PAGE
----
There’s no perfect insulation. Whether you’re looking for a jacket or a sleeping bag, you’ve likely encountered the trade-offs between down and synthetics. Down is extremely warm for its weight and compresses to take up very little space in a pack. But the feathers clump and are useless when wet, and they tend to spill out if the shell material tears, making field repairs tricky. Synthetic fills, which are made in sheets rather than individual fibers, retain warmth when wet and stay in place when the outer fabric tears. But they’re heavier than down and don’t pack down nearly as well.
Nemo may have come up with a solution. The company’s new Azura sleeping bag ($200 and up) features a new synthetic-insulation construction called FeatherCore, which, according to Nemo, is as light and compressible as 650-fill-power down. (For reference, 650 fill falls in the middle of the down spectrum with regard to packability: top-level products have 800-fill down, which is as warm as 650 but weighs less and packs smaller, while low-end products have 500-fill down, which is far heavier for the same warmth.) FeatherCore consists of regular PrimaLoft Silver insulation that’s manipulated to reduce weight and bulk. Nemo says the technology is proprietary and did not go into specifics on exactly how it made the existing synthetic fill so much lighter.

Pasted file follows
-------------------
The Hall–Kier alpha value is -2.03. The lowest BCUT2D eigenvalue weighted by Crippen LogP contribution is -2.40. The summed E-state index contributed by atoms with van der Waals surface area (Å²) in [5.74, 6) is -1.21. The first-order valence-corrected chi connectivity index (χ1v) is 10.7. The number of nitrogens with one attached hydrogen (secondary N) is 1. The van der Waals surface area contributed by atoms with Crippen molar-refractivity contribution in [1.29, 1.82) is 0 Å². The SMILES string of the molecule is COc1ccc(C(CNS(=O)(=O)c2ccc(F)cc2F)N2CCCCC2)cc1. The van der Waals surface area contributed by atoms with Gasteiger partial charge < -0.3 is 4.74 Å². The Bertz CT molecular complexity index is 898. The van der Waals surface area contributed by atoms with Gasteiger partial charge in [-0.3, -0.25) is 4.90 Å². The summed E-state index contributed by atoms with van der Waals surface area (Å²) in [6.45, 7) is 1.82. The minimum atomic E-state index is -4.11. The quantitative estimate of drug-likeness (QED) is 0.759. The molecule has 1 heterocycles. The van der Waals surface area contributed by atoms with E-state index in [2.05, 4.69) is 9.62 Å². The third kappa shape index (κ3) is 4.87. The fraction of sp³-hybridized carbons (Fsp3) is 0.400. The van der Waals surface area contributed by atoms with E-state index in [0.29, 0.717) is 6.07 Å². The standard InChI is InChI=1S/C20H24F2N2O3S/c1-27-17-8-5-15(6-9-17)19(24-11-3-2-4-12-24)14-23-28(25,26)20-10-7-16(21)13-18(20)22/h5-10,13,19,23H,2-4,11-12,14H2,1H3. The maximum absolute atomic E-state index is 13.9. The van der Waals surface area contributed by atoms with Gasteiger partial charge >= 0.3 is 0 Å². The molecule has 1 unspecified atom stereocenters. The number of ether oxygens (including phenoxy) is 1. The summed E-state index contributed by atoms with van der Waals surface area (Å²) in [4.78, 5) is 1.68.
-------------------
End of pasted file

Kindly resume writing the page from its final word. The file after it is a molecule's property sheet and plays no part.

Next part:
Having spent too many mornings wrangling stubborn synthetic bags into their stuffsacks, I was dubious. But after getting my hands on the 20-degree Azura, I’m convinced that Nemo is onto something. The bag stuffs down into a package a little bigger than a loaf of sandwich bread and weighs 2.6 pounds. Most other 20-degree synthetic bags weigh three pounds or more. (The Azura comes in 20- and 35-degrees versions, and in regular and long lengths. The men’s version, called the Kyan, comes in the same specs.)
Weight aside, the Azura features a 20-denier ripstop outer, nylon taffeta on the inside for a soft next-to-skin feeling, and Nemo’s trademark zippered vents along the top, called gills. I haven’t had the chance to use the Azura out in the wild yet. But the prospect of a sleeping bag that offers the versatility of synthetic insulation without completely sacrificing on weight and bulk seems like a win in my book.
Correction: We incorrectly described FeatherCore as a new insulation. In fact, it is an existing Primaloft fill that's been manipulated in a new way. Outside regrets the error.